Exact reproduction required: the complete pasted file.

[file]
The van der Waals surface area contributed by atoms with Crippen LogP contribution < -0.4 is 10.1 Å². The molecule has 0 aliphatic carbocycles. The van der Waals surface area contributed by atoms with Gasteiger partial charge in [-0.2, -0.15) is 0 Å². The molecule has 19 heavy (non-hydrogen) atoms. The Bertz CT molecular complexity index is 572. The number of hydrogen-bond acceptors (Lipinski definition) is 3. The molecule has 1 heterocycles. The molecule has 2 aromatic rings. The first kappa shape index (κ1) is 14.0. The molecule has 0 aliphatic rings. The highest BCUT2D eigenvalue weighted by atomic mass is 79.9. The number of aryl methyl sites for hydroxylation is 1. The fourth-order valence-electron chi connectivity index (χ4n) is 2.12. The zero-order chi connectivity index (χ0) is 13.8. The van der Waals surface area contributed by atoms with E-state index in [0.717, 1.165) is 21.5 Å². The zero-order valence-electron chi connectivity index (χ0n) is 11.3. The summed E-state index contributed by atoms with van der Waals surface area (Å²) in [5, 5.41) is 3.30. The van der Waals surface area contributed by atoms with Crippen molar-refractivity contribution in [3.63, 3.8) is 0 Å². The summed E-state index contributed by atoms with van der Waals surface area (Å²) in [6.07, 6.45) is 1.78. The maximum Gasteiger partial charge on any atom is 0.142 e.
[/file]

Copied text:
The van der Waals surface area contributed by atoms with Crippen LogP contribution < -0.4 is 10.1 Å². The molecule has 0 aliphatic carbocycles. The van der Waals surface area contributed by atoms with Gasteiger partial charge in [-0.2, -0.15) is 0 Å². The molecule has 19 heavy (non-hydrogen) atoms. The Bertz CT molecular complexity index is 572. The number of hydrogen-bond acceptors (Lipinski definition) is 3. The molecule has 1 heterocycles. The molecule has 2 aromatic rings. The first kappa shape index (κ1) is 14.0. The molecule has 0 aliphatic rings. The highest BCUT2D eigenvalue weighted by atomic mass is 79.9. The number of aryl methyl sites for hydroxylation is 1. The fourth-order valence-electron chi connectivity index (χ4n) is 2.12. The zero-order chi connectivity index (χ0) is 13.8. The van der Waals surface area contributed by atoms with E-state index in [0.717, 1.165) is 21.5 Å². The zero-order valence-electron chi connectivity index (χ0n) is 11.3. The summed E-state index contributed by atoms with van der Waals surface area (Å²) in [5, 5.41) is 3.30. The van der Waals surface area contributed by atoms with Crippen molar-refractivity contribution in [3.63, 3.8) is 0 Å². The summed E-state index contributed by atoms with van der Waals surface area (Å²) in [6.07, 6.45) is 1.78. The maximum Gasteiger partial charge on any atom is 0.142 e.